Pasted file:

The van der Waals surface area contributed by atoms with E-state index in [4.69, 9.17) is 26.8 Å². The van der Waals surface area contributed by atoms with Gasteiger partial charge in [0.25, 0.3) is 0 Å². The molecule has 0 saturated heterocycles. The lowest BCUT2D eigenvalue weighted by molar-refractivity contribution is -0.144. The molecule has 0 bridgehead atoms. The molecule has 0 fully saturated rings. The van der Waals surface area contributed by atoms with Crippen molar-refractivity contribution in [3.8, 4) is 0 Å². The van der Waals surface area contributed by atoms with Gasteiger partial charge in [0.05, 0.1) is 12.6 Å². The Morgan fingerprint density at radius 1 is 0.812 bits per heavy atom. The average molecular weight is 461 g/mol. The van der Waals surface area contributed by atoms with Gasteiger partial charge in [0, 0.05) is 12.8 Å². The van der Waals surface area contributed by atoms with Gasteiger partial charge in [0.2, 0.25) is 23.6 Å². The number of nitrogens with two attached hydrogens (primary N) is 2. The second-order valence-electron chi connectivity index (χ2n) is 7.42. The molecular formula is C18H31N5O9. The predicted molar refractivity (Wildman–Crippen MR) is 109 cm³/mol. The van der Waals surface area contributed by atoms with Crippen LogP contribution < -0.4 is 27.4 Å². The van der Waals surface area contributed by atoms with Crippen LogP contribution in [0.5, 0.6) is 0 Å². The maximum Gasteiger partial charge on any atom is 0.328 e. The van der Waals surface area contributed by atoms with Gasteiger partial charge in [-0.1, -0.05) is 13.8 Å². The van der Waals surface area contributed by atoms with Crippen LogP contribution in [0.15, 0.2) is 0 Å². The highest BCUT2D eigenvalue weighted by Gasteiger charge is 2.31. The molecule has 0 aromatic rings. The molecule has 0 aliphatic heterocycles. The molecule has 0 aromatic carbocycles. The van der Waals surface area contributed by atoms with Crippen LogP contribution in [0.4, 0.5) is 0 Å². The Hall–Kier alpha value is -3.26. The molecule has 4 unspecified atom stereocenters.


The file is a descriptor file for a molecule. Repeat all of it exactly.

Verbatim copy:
The van der Waals surface area contributed by atoms with E-state index in [4.69, 9.17) is 26.8 Å². The van der Waals surface area contributed by atoms with Gasteiger partial charge in [0.25, 0.3) is 0 Å². The molecule has 0 saturated heterocycles. The lowest BCUT2D eigenvalue weighted by molar-refractivity contribution is -0.144. The molecule has 0 bridgehead atoms. The molecule has 0 fully saturated rings. The van der Waals surface area contributed by atoms with Crippen molar-refractivity contribution in [3.8, 4) is 0 Å². The van der Waals surface area contributed by atoms with Gasteiger partial charge in [0.05, 0.1) is 12.6 Å². The Morgan fingerprint density at radius 1 is 0.812 bits per heavy atom. The average molecular weight is 461 g/mol. The van der Waals surface area contributed by atoms with Gasteiger partial charge in [0, 0.05) is 12.8 Å². The van der Waals surface area contributed by atoms with Gasteiger partial charge in [0.2, 0.25) is 23.6 Å². The number of nitrogens with two attached hydrogens (primary N) is 2. The second-order valence-electron chi connectivity index (χ2n) is 7.42. The molecular formula is C18H31N5O9. The predicted molar refractivity (Wildman–Crippen MR) is 109 cm³/mol. The van der Waals surface area contributed by atoms with Crippen LogP contribution < -0.4 is 27.4 Å². The van der Waals surface area contributed by atoms with Crippen LogP contribution in [0.5, 0.6) is 0 Å². The maximum Gasteiger partial charge on any atom is 0.328 e. The van der Waals surface area contributed by atoms with Gasteiger partial charge in [-0.1, -0.05) is 13.8 Å². The van der Waals surface area contributed by atoms with Crippen LogP contribution in [0.15, 0.2) is 0 Å². The highest BCUT2D eigenvalue weighted by Gasteiger charge is 2.31. The molecule has 0 aromatic rings. The molecule has 0 aliphatic heterocycles. The molecule has 0 aromatic carbocycles. The van der Waals surface area contributed by atoms with Crippen LogP contribution in [0.4, 0.5) is 0 Å². The Hall–Kier alpha value is -3.26. The molecule has 4 unspecified atom stereocenters.